My good friend and colleague, former Designer of the Year, and current IFI president Shashi Caan first piqued my interest in this ambitious, strategic effort last spring, and having grasped the impact of what she and IFI were trying to accomplish, I committed myself to helping with its realization. I am proud of my small role in its success as one of a 100-person, international delegation of industry leaders who participated in the IFI Global Symposium on February 17 and 18, and I am particularly grateful to have been given the opportunity to contribute something significant and lasting to the interiors profession on the eve of my departure from Contract magazine. When I step down as editor in chief on April 1, I will do so with the satisfaction of knowing that my time here has come full circle. My passionate mission—to communicate the message that good design has real value to individuals, organizations, and societies well beyond its aesthetic qualities—is at the center of a global dialog that is only in its infancy, and promises to shape and reshape and better the practice for years to come.

As I said, education is a lifelong process and truly I have been blessed and inspired by what I have learned from the A&D community these past 20 years (whew!) about the profession, the world, and more importantly, about life. To all my good friends and those I have yet to meet in my new role as vice president A&D market development for InterfaceFLOR, thank you for teaching me so well. It has been one heck of a valuable education!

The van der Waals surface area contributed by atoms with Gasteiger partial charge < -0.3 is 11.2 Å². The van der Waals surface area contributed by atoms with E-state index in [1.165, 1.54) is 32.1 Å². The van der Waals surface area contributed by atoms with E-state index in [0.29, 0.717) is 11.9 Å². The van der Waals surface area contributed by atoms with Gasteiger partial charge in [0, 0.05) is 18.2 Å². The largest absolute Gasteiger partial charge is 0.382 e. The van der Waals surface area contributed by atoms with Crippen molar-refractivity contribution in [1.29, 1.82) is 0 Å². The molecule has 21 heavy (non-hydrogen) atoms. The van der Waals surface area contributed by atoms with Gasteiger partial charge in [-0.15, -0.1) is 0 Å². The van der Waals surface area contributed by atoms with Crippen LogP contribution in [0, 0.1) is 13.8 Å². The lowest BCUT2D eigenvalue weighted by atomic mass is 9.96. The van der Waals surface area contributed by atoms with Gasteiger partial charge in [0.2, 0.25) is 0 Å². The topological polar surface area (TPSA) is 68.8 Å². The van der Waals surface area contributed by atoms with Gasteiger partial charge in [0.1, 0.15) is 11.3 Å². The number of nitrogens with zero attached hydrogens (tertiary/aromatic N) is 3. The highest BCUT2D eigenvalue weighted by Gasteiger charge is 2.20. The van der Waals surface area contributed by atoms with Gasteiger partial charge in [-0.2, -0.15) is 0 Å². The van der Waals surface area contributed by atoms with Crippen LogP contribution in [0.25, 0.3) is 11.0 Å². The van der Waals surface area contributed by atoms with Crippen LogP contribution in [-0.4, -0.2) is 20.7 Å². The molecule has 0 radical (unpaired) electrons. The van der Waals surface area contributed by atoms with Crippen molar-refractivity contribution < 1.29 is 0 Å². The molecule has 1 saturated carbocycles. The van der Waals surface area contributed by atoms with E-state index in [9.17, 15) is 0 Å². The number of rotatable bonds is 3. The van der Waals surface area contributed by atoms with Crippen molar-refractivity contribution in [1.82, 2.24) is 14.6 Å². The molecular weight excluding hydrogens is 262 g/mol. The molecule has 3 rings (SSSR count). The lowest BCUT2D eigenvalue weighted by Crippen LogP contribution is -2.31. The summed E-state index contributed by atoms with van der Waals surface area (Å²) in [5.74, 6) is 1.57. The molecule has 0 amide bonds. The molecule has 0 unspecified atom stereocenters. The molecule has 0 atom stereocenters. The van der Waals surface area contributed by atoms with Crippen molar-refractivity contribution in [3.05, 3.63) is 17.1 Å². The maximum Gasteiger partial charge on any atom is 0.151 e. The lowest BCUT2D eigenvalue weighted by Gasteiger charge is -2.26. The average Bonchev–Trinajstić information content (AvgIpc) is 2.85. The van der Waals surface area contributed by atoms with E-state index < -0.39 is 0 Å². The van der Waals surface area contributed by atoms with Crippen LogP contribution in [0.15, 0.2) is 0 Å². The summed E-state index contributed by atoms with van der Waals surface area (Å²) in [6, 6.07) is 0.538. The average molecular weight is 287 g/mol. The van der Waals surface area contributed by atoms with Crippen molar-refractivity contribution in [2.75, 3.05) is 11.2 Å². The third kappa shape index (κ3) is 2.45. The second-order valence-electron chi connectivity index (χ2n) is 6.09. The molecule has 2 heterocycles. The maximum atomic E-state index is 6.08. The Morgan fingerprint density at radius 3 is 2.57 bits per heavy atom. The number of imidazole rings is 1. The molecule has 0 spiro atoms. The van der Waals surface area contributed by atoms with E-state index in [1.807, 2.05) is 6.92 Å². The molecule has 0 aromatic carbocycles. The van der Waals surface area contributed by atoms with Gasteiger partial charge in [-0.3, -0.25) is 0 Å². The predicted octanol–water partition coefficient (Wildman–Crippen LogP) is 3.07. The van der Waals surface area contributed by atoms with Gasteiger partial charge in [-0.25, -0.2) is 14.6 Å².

Editor's Note: Full Circle

14 March, 2011


Learning is a lifelong experience—not confined to the classroom or a formal process of instruction, but rather an open-ended exercise by which the mind is expanded through the application of accessed information, an alternative perspective, an enriching experience, a new relationship, etc. Such is the proposition to which we dedicate our March issue focused on Education, where our definition of “learning environments” includes spaces as varied as a remarkable new high school for a working class community in New Orleans by Eskew+Dumez+Ripple and the painstaking historic restoration of Angel Island Immigration Station in San Francisco Bay, which brings to light a dark and somewhat forgotten chapter in American history. The thing that ties them all together, of course, is the way design has played a critical role in forming the user experience, and maximizing their potential to encourage the stimulation of the mind and the transfer of knowledge.